1994-95 All-howard County Girls Basketball Team

March 15, 1995|By Katherine Dunn


* Kelly Storr, Wilde Lake -- After the Wildecats fell apart in the playoffs a year ago, Storr changed her approach to the season. Instead of looking to the long term, she helped her players focus on one game at a time. The change worked and the Wildecats ended up winning their first state championship, 56-46, over Southern of Garrett County. They also improved their record from 9-13 to 17-7. "We had no plan and that probably worked out better than in the past," said the fourth-year coach, who was assisted by her husband Don Storr. "Before, we always knew what we had coming in. We knew what we had to work with and we set goals. This year, we didn't do that. Last year, we thought we were going to be in the playoffs and do great things, go all the way, everything, but we didn't have the chemistry." This year, the Wildecats developed that chemistry even with five freshmen on the roster. They focused only on their next opponent and were competitive in almost every Howard County game, moving from sixth to fourth in the league. The Wildecats also overcame a midseason stumble and the loss of two players who quit the team. After beating Mount Hebron in mid-January, the Wildecats played poorly in the second half of a loss to Hammond and then fell to Centennial, but Storr brought them back. "We just started building all over again," said Storr, a science teacher at Harper's Choice Middle School. "The playoffs were just the roll we needed. We started realizing we should do it, we could do it and we would do it. Everything just came back."


* Tameka Harrison, Hammond, 5-9, Sr. F/G -- A second-team pick last year, Harrison stepped up her game this season, especially with her outside shooting. Coach Joe Russo didn't think he had a long-range threat on this team, but Harrison set a school record for most three-pointers in a season with 32, almost double the old mark of 17. Harrison averaged 13.7 points a game and became the fifth player in Hammond history to go over 1,000 points, finishing her career with 1,017. She shot 48 percent overall and 54 percent from three-point range while averaging 5.9 rebounds, 3.8 assists and 2.5 steals. Harrison held the Golden Bears (23-3) together as they struggled with some early-season changes, and they finished their second straight year unbeaten in Howard County and champs in Class 2A. "Tameka was really the leader of this team," said Russo. "Her shooting was so much better, especially her three-pointers. She really put a lot of close games away for us when she would come down and hit that late three."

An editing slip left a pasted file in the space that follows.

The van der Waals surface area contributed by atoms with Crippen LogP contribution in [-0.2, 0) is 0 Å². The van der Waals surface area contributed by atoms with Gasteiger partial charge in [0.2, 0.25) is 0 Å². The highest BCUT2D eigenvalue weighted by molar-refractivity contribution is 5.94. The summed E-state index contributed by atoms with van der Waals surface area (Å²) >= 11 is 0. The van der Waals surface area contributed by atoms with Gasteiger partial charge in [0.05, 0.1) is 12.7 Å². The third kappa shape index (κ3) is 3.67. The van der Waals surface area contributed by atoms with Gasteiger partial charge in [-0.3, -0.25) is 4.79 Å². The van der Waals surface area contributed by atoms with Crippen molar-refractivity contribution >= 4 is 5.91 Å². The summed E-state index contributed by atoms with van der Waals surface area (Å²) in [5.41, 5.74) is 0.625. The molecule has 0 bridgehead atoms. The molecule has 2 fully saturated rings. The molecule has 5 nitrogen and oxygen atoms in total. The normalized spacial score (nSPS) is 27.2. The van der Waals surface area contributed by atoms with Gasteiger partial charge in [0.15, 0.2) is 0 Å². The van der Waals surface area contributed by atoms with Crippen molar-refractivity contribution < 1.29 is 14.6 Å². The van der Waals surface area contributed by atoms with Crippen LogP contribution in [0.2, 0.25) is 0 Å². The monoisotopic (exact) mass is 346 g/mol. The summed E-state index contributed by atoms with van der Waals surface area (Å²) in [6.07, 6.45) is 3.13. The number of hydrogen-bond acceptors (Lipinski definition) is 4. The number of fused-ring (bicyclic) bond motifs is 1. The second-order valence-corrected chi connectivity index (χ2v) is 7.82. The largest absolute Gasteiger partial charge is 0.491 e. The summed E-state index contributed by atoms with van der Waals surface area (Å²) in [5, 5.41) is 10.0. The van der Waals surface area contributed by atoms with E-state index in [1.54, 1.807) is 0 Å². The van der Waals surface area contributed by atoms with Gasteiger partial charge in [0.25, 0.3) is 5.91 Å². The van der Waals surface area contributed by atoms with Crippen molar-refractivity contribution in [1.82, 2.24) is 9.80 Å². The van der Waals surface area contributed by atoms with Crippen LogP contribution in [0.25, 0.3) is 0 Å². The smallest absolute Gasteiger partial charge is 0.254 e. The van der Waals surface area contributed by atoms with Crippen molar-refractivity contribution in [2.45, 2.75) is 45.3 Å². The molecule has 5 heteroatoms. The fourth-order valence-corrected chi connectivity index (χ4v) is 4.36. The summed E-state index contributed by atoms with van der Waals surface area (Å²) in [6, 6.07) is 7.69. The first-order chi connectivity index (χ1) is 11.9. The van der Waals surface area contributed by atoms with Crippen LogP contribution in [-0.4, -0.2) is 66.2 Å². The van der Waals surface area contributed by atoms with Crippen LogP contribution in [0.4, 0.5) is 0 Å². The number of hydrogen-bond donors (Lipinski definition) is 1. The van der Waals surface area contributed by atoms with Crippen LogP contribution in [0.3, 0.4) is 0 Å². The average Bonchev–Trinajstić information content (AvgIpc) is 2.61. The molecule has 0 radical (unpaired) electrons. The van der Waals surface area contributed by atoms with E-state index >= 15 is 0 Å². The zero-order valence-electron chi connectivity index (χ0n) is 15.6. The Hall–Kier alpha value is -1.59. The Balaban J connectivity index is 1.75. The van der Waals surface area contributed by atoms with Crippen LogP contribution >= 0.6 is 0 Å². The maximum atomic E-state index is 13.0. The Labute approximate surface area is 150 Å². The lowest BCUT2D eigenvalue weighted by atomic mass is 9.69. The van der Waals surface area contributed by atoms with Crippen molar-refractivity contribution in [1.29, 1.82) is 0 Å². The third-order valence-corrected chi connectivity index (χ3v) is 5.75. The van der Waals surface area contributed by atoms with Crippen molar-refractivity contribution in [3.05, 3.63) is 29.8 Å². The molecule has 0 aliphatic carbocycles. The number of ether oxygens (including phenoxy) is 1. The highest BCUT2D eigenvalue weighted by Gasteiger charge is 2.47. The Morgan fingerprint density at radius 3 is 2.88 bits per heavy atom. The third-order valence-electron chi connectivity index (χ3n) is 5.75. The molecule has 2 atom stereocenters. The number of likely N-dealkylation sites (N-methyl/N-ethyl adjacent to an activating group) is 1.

* Mona Jackson, Howard, 5-9, Sr., F/G -- The best athlete on this team, Jackson finished her career as Howard's all-time leading scorer with 1,412 points. She finished second in the county in scoring with a 21.1 average while leading the Lions (16-9) to their Class 3A regional final. Jackson also averaged 9.1 rebounds, 2.8 assists and 3.4 steals. Shooting 43 percent from the field, she hit 30 percent from three-point range. Some of her best games came in the clutch, including a 26-point, 11-rebound effort against Mount Hebron in the regional final and a 32-point effort in a late-season win over Centennial that eventually clinched a playoff spot for the Lions. "Mona's biggest contribution was not necessarily her stats but her leadership and the example she set on the floor," said coach Craig O'Connell. "This year, she was determined to be as good as she could be and I believe she did that."

* Kish Jordan, Centennial, 5-10, Sr., F -- A powerful force inside, Jordan helped the Eagles go from a 2-20 team to 11-11. She led Howard County in scoring with 22.3 points per game while shooting 63 percent from the field. A transfer from Harrisonburg High in Virginia, Jordan finished her high school career with 1,910 points. That scoring ability was the main factor behind the emergence of an otherwise inexperienced team as a factor in county competition. "She made us a competitive team a lot sooner than we would have been," said coach Dave Greenberg. "Kish is such a tremendous offensive force and she has such an instinct for the game." Jordan also averaged 13 rebounds and 3.6 steals per game. She signed early and will play at James

Madison next year.

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